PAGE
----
The Rights of Test-Takers

Originally Published in Certification Magazine, 6/2002

Do you know how your certification test results are being used? Do you know if they are being kept confidential? Have you been treated with respect and courtesy when taking a test? Do you know the steps to address your concerns about the test or the testing experience? These are a few questions that address your rights as a test-taker. They are questions you should know the answers to.

Over the past few years, the increase in the use of tests has been phenomenal, and tests are clearly accepted as a common part of our culture. And I’m not just talking about IT certification tests, but testing in all industries, in education and in government. With such growth and activity, it is easy to focus on the many aspects of the tests themselves, sometimes ignoring the test-takers. For this reason-to address the rights of test-takers-the Joint Committee on Testing Practices (JCTP) was formed as a cooperative effort of several professional organizations.

The main objective of the JCTP is the advancement, in the public interest, of the quality of testing practices. As part of this goal, the committee produced a document in April 2000, titled “Rights and Responsibilities of Test-Takers: Guidelines and Expectations.” As the title suggests, the pamphlet contains a list of 10 rights and 10 responsibilities that you, the test-taker, have.

By knowing your rights, you are in a better position to monitor the quality of the examination experience, not just what occurs while taking the test. (Your responsibilities will be listed in a future column.)

You should keep in mind that these rights are not legally based, nor are they inalienable rights such as those listed in the United States of America’s Bill of Rights. According to the document produced by the JCTP, “… they represent the best judgments of testing professionals about the reasonable expectations that those involved in the testing enterprise… should have of each other.”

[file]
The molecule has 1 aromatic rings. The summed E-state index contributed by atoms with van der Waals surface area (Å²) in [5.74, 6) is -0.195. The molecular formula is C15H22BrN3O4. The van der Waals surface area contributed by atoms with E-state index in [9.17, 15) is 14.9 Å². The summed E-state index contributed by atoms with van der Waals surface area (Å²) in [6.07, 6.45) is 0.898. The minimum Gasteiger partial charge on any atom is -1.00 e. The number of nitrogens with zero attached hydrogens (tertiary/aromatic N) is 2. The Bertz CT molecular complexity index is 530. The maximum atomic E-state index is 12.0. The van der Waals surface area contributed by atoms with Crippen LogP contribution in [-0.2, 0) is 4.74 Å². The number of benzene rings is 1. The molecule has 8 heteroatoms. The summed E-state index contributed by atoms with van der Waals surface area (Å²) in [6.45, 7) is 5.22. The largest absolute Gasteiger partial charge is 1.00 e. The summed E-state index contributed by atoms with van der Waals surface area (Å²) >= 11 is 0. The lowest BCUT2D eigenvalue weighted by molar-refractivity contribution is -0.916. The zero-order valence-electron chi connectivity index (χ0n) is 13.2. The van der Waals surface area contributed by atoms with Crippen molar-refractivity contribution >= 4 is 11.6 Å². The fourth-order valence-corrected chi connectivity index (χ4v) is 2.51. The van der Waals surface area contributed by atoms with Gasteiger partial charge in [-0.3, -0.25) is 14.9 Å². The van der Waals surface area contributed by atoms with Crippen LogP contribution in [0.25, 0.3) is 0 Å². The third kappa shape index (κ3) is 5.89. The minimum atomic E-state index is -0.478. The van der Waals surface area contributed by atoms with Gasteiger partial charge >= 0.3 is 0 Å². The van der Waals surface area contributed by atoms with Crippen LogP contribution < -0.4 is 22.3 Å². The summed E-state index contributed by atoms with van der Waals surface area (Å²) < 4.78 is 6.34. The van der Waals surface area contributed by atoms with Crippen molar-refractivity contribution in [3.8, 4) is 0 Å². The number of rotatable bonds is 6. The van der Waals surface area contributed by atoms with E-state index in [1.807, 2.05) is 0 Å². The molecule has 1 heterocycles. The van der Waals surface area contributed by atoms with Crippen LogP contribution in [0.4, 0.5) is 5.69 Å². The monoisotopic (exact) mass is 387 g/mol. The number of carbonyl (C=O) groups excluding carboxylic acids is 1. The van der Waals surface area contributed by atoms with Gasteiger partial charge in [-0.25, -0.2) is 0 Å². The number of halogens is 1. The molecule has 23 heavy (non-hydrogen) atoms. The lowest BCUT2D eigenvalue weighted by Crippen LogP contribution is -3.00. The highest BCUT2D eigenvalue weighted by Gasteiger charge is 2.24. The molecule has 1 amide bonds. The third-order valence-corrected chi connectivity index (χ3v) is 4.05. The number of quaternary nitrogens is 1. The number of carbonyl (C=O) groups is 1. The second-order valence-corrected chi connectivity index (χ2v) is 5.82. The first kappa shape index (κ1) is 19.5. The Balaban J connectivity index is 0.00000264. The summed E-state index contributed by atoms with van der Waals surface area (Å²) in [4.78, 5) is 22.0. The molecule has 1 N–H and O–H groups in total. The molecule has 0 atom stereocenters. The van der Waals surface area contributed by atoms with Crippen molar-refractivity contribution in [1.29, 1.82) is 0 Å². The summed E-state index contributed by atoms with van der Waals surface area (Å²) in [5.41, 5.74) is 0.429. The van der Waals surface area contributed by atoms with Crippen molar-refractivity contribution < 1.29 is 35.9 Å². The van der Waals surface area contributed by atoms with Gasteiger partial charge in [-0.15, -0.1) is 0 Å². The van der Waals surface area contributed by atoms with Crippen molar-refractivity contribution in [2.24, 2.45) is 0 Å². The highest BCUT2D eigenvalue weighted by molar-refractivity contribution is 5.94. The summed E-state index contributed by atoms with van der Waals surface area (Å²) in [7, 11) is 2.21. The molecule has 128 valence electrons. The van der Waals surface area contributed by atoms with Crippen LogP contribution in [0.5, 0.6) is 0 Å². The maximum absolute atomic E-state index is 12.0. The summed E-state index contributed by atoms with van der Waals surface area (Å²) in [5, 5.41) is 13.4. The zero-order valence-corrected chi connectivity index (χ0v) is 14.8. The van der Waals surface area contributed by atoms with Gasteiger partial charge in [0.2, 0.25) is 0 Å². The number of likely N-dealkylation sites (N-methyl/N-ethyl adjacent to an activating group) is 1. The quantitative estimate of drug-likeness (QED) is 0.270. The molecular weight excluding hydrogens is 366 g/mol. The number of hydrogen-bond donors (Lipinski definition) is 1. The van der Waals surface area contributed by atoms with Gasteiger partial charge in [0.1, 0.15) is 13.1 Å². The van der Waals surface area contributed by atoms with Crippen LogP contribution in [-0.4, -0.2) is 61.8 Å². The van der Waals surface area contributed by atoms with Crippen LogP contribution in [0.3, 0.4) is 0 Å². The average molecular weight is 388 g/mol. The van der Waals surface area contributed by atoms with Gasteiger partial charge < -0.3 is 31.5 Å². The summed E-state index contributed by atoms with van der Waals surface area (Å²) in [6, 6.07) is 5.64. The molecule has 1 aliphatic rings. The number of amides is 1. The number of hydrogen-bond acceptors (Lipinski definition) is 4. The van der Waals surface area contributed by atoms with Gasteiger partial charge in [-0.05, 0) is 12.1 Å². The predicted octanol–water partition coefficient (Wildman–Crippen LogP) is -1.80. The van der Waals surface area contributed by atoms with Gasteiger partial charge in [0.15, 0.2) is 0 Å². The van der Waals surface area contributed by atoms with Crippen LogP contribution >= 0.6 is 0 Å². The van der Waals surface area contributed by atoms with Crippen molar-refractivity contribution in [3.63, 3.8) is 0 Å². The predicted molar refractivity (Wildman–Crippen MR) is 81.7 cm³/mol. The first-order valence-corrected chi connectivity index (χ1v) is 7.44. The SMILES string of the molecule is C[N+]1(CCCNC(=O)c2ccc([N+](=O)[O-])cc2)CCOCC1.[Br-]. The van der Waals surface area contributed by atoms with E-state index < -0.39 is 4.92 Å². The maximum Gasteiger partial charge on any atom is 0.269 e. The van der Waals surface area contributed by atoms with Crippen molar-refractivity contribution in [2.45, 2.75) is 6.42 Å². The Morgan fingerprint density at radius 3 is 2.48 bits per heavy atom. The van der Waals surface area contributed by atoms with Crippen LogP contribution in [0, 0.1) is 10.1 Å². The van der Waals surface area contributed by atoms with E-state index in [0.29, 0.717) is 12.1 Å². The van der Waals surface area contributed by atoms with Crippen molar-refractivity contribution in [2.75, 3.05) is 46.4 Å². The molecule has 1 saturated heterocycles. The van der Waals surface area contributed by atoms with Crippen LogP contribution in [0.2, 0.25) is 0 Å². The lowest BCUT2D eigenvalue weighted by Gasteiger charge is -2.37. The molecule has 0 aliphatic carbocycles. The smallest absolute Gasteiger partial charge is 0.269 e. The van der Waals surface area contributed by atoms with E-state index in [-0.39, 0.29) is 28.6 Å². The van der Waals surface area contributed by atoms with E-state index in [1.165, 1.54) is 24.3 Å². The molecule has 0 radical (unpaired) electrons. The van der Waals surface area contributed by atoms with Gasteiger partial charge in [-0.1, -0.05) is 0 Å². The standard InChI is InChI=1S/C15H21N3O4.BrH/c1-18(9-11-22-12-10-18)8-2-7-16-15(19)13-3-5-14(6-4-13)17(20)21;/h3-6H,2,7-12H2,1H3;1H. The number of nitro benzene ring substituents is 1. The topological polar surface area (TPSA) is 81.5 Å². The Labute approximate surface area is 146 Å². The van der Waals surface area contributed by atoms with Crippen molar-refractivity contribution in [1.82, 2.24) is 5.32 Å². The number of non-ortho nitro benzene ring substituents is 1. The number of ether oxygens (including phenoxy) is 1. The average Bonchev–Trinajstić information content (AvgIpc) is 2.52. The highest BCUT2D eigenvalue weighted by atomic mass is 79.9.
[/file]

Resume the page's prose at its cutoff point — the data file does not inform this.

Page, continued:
You can obtain a complete copy of the document from the JCTP Web site at www.apa.org/science/jctpweb.html . It contains a detailed explanation for each of these rights (and accompanying responsibilities) and a list of references.

As a test-taker, you have the right to:

1. Be informed of your rights and responsibilities as a test-taker.

2. Be treated with courtesy, respect and impartiality, regardless of your age, disability, ethnicity, gender, national origin, religion, sexual orientation or other personal characteristics.

3. Be tested with measures that meet professional standards and that are appropriate, given the manner in which the test results will be used.

4. Receive a brief oral or written explanation prior to testing about the purpose(s) for testing, the kind(s) of tests to be used, if the results will be reported to you or to others and the planned use(s) of the results. If you have a disability, you have the right to inquire and receive information about testing accommodations. If you have difficulty in comprehending the language of the test, you have a right to know in advance of testing whether any accommodations may be available to you.

5. Know in advance of testing when the test will be administered, if and when the test will be administered, if and when test results will be available to you and if there is a fee for testing services that you are expected to pay.

6. Have your test administered and your test results interpreted by appropriately trained individuals who follow professional codes of ethics.

7. Know if a test is optional and learn of the consequences of taking or not taking the test, fully completing the test or canceling the scores. You may need to ask questions to learn these consequences.

8. Receive a written or oral explanation of your test results within a reasonable amount of time after testing and in commonly understood terms.

9. Have your test results kept confidential to the extent allowed by law.

10. Present concerns about the testing process or your results and receive information about procedures that will be used to address such concerns.

David Foster

President and CEO, Caveon Test Security